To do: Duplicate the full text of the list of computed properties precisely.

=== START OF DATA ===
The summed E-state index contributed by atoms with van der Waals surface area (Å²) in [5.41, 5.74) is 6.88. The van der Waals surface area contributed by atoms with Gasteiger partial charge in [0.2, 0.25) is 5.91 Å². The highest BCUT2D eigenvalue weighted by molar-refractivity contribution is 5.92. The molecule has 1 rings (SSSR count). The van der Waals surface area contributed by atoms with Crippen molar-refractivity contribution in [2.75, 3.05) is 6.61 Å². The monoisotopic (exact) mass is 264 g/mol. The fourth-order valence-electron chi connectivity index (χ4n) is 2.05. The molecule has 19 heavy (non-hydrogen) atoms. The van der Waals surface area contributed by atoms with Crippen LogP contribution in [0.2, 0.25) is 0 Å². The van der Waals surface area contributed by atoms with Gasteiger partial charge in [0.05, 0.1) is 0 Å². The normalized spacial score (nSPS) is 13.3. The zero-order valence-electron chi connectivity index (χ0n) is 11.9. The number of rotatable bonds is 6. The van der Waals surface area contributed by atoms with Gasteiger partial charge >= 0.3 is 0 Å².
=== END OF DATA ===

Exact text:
The summed E-state index contributed by atoms with van der Waals surface area (Å²) in [5.41, 5.74) is 6.88. The van der Waals surface area contributed by atoms with Gasteiger partial charge in [0.2, 0.25) is 5.91 Å². The highest BCUT2D eigenvalue weighted by molar-refractivity contribution is 5.92. The molecule has 1 rings (SSSR count). The van der Waals surface area contributed by atoms with Crippen molar-refractivity contribution in [2.75, 3.05) is 6.61 Å². The monoisotopic (exact) mass is 264 g/mol. The fourth-order valence-electron chi connectivity index (χ4n) is 2.05. The molecule has 19 heavy (non-hydrogen) atoms. The van der Waals surface area contributed by atoms with Crippen LogP contribution in [0.2, 0.25) is 0 Å². The van der Waals surface area contributed by atoms with Gasteiger partial charge in [0.05, 0.1) is 0 Å². The normalized spacial score (nSPS) is 13.3. The zero-order valence-electron chi connectivity index (χ0n) is 11.9. The number of rotatable bonds is 6. The van der Waals surface area contributed by atoms with Gasteiger partial charge >= 0.3 is 0 Å².